What is it?
A late-stage prototype Audi RS5, fitted with a very potent ‘e-boost’ version of the next-generation Audi 3.0-litre V6 two-stage turbodiesel engine.
The new engine weighs 192kg, somewhat lighter than the previous version, and will arrive first this summer in the newly facelifted A6 and A7 in 215bhp and 268bhp forms. This 380bhp prototype, however, is expected to go into production next year, possibly as the first-ever Audi RS diesel.
Like many of today’s higher-end diesel engines, the new unit uses two-stage turbocharging. The smaller of the two is lighter and easier to spin up, and is intended to give the engine more grunt at lower engine speeds. The bigger turbo takes over at higher speeds.
The engine we’ve driven here is, however, something of a landmark design in that it uses electrical assistance to ensure that the smaller of the two turbochargers is spinning quickly enough to be active even at very low engine speeds.
In simple terms, Audi engineers have added an electrically powered blower to the engine’s induction system, which, at very low engine speeds, forces air into the induction system, spinning the smaller turbo into life.
This ‘e-booster’ is connected to the engine’s intercooler on one side and to the induction system on the other, pushing air through the smaller turbocharger impeller between start-up and 3000rpm. At higher speeds, the e-booster is bypassed entirely.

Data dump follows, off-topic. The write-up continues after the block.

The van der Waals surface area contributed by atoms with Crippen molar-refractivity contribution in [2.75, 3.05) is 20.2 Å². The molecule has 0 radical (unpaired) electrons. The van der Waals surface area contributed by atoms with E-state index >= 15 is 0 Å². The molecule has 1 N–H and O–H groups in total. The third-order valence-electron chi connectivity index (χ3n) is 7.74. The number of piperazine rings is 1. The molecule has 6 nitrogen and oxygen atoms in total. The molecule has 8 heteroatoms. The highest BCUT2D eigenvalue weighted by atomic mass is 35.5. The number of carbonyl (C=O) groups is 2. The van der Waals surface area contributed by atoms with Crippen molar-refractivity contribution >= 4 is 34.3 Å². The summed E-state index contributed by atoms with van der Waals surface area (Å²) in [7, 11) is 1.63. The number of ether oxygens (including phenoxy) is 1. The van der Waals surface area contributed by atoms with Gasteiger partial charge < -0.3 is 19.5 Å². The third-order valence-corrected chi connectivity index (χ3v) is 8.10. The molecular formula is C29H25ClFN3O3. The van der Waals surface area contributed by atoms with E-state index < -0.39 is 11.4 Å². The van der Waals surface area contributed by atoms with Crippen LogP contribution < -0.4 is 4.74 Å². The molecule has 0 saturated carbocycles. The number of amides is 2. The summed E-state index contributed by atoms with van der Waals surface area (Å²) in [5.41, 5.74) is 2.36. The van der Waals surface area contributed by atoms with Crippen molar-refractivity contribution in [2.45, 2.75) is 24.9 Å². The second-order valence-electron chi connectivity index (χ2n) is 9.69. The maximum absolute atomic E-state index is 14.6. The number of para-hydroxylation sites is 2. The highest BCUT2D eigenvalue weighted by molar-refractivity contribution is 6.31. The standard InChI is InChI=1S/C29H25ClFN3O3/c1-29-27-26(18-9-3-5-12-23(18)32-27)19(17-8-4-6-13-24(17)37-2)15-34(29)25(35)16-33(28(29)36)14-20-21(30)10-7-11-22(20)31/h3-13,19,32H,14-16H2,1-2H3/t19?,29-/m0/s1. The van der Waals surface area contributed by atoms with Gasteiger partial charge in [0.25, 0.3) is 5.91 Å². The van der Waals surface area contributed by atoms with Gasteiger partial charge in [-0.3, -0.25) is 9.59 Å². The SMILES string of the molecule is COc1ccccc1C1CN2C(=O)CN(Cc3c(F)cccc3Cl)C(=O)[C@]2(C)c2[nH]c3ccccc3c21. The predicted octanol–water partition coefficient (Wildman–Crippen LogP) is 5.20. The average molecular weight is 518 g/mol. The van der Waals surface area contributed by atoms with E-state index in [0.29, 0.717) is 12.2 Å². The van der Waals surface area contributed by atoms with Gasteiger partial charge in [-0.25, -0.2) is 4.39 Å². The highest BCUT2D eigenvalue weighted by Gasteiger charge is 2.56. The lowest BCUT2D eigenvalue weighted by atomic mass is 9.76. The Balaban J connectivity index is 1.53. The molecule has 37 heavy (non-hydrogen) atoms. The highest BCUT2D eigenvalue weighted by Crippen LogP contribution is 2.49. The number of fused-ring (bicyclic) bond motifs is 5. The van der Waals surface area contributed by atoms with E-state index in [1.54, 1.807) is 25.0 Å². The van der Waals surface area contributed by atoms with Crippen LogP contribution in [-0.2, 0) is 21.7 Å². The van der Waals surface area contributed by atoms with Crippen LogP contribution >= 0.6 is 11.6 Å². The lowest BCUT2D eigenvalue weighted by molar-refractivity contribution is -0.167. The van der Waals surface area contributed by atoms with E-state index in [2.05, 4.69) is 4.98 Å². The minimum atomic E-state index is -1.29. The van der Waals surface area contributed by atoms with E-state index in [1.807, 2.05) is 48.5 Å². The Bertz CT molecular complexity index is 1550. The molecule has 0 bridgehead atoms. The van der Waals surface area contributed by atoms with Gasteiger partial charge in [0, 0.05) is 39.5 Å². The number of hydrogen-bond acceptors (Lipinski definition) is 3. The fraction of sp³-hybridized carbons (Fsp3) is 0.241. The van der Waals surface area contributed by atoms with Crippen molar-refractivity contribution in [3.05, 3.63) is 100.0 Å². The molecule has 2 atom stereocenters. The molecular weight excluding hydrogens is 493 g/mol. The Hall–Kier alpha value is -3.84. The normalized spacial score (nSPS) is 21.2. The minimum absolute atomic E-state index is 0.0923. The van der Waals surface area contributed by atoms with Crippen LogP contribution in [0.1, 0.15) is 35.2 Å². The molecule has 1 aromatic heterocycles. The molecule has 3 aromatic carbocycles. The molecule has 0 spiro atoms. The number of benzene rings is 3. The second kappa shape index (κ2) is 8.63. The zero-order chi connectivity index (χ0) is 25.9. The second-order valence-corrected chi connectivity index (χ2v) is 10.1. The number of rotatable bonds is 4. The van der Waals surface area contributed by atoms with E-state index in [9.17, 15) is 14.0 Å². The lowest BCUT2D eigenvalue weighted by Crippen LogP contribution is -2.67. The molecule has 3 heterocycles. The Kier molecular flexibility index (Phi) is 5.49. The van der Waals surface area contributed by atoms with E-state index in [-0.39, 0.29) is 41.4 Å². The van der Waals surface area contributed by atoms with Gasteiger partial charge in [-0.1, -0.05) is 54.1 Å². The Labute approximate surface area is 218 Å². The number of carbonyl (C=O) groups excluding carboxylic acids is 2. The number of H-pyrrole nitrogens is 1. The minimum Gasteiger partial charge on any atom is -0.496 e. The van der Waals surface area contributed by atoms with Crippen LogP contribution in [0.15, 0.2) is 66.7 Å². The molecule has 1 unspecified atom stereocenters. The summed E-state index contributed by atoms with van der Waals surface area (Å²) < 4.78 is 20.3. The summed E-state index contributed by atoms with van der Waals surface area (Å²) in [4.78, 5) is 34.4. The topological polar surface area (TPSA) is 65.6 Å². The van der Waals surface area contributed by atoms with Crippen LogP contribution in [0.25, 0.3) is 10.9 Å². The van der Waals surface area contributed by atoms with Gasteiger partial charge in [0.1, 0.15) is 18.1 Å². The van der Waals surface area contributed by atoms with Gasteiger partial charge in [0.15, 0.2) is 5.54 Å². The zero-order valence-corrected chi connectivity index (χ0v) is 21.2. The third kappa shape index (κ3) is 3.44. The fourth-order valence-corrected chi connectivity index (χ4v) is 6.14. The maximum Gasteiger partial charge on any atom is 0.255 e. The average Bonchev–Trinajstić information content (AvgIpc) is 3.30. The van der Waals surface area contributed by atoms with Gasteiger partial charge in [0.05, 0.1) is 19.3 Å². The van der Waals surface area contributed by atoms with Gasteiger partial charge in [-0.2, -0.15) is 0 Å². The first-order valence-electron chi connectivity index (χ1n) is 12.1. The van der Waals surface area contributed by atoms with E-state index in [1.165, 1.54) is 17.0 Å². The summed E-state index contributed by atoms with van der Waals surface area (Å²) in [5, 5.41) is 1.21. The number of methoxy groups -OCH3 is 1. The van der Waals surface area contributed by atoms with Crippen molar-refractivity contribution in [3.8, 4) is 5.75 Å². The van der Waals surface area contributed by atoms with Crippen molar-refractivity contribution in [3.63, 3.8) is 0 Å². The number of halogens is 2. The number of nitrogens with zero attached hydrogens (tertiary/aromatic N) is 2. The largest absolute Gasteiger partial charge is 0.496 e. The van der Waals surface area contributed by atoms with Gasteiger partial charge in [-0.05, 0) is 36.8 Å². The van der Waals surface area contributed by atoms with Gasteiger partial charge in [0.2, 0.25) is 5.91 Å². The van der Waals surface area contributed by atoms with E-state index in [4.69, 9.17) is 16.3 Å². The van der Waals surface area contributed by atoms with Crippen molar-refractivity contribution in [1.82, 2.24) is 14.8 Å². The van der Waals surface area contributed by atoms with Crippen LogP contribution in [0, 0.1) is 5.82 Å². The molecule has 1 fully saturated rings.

The e-booster is also intended to keep the engine on boil on, say, twisty back roads. Typically with diesel engines, braking for a corner also slows the engine and bleeds off boost. This results in slower acceleration out of the same corner while the engine spins up enough to get the turbos back on boost.
But fitted with this new e-booster, the engine’s turbochargers can be primed while the driver is still braking, so that full torque is available virtually immediately the driver gets back on the gas.
Although Audi engineers experimented with turbocharger units that were driven directly by an electric motor, they decided not to pursue the design because it resulted in extra inertia, which, ironically, slowed the turbocharger response times.